Tom seems to be settling into the Big Finish pantheon with ease. “The thing about Big Finish and me, it’s absolutely right up my street, this heroic, driven quality [of the Doctor’s]. And it’s being recorded not far from where I live, which is a great help because I live quite a long way from London and it consoles me because I really love lying in bed; I spend a lot of time in bed, marking up my scripts, making little suggestions. Because they’re so accommodating, they often allow me to make little suggestions. And sometimes they accept them. Of course, most of the time they reject them, but at my age I’m used to rejection,” he grins again and laughs.
This first story finds the Fourth Doctor returning to Nerva. Can Tom remember watching The Ark in Space or any of his other stories? “No, no, no. I never watched Doctor Who when I was in it. It’s a very common thing for actors not to watch what they do. When I began, I used to watch it and I used to get terribly rattled because one of the things about being an actor, which is sometimes frustrating, is that the editing is a matter of opinion with the producer and the director and technical people. The shots they select in order to drive the narrative, it’s always a matter of debate.

“And I liked to think, ‘I remember we did another take there when I looked over my shoulder and winked at Leela; why didn’t they use that?’ That’s because I was interested technically in the thing. And so [I’d ask] the director, ‘What made you choose that shot?’ and he’d say, ‘I’m the director, I can do whatever I like’. And so after the first couple of disputes, I thought, ‘Listen, the best thing I can do is just not look at it, and if the audience likes it and write lots of letters and come and see me at a personal appearance, I’m getting it right.’ I think that’s very common with actors, disputing, because the selection of the shots changes the tempo of a scene; technically, after the actors have all finished with it, the editors, directors and producers can change the tempo of something. They can either quicken it up by clipping the scene or slow it down.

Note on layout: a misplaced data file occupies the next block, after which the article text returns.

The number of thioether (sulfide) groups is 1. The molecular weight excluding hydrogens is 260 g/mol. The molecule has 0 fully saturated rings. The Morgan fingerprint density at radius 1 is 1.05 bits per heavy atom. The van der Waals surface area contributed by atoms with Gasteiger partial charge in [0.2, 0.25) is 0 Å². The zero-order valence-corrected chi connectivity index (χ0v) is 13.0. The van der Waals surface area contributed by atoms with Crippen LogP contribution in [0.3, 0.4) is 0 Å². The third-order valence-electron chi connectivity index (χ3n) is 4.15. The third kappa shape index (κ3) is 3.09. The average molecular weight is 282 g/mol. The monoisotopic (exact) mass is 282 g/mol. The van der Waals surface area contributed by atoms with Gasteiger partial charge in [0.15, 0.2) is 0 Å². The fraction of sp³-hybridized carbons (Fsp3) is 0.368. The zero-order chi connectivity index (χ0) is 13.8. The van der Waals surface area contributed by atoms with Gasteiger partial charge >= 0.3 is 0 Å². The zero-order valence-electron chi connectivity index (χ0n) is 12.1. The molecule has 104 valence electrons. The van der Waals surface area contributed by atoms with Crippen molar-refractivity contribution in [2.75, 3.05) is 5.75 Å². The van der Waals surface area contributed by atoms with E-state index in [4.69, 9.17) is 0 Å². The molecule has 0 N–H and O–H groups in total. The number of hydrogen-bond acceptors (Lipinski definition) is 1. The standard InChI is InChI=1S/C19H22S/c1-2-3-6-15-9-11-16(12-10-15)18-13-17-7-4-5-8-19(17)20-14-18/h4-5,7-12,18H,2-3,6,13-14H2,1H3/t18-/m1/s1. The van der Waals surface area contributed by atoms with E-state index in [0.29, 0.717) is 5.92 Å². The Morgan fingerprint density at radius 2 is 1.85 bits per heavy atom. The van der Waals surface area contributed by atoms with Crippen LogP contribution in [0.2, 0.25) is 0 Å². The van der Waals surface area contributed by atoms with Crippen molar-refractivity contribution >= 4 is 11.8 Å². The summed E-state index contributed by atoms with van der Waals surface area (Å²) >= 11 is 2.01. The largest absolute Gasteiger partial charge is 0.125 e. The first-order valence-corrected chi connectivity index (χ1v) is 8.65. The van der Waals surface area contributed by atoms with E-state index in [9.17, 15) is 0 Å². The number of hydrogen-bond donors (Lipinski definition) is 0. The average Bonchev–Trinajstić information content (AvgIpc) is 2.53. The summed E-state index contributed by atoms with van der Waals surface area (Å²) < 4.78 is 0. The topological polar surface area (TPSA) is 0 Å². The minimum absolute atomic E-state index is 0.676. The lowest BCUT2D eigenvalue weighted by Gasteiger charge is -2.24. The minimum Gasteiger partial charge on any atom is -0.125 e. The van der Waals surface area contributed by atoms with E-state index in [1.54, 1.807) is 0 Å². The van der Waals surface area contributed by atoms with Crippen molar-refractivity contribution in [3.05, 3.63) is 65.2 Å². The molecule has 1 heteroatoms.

“I was asked to be in a film just a few weeks ago called Cockneys vs Zombies, which must be a horror film; it sounds a scream! Anyway, I went along and they offered me the part; a very violent part of a guy who rescues all these old ladies from an old people’s home. And so I looked at a script carefully and the very nice director said, ‘Have you got any ideas how to do this?’ and of course, did I have ideas how to do it! So I reeled off all the ideas, which included me actually being seen putting a burkha on and then five old ladies clambering underneath my burkha while I crept out to see the zombies. And a zombie was veering towards me to kill me and the zombie is suddenly tapped by another zombie who obviously was politically correct and so they let me through.

“I thought this was really quite funny and would have got a roar of laughter from the sort of people I know, but I saw the producer catch the director’s eye and he went like that.” Tom rolls his eyes. “And so they called me a cab. But I didn’t mind. I think I was deliberately making these suggestions so that they’d call me a cab really! I don’t need to do the sort of things I get. Because as you get old – I’m 78 now – now they only offer me very old men, obviously, and quite honestly, old men don’t have very good parts. Also, they can’t run any more, and they’ve got to come downstairs backwards.”

Tom returns back to the question of watching Doctor Who. “So no, I didn’t watch it. However, I am terribly aware of it because of my fan mail. The other day I was asked to go to Argentina and then they sent a cable to my agent saying, ‘Not this week because we’re having a revolution. But could we put it off for a fortnight? Because we think the revolution will be over. We’ve got a dedicated two- or three hundred people here and we’d send Tom flying to Argentina first class’. But I don’t want to go to Argentina. I’ve got nothing against Argentina; I’m not a vegetarian and I’ve had the occasional Argentinean steak, but I don’t want to go to Argentina. I get asked all over the world; isn’t that wonderful? All over the world. I could spend the entire spring until September in America and Australia, easily, going back because of the nostalgia.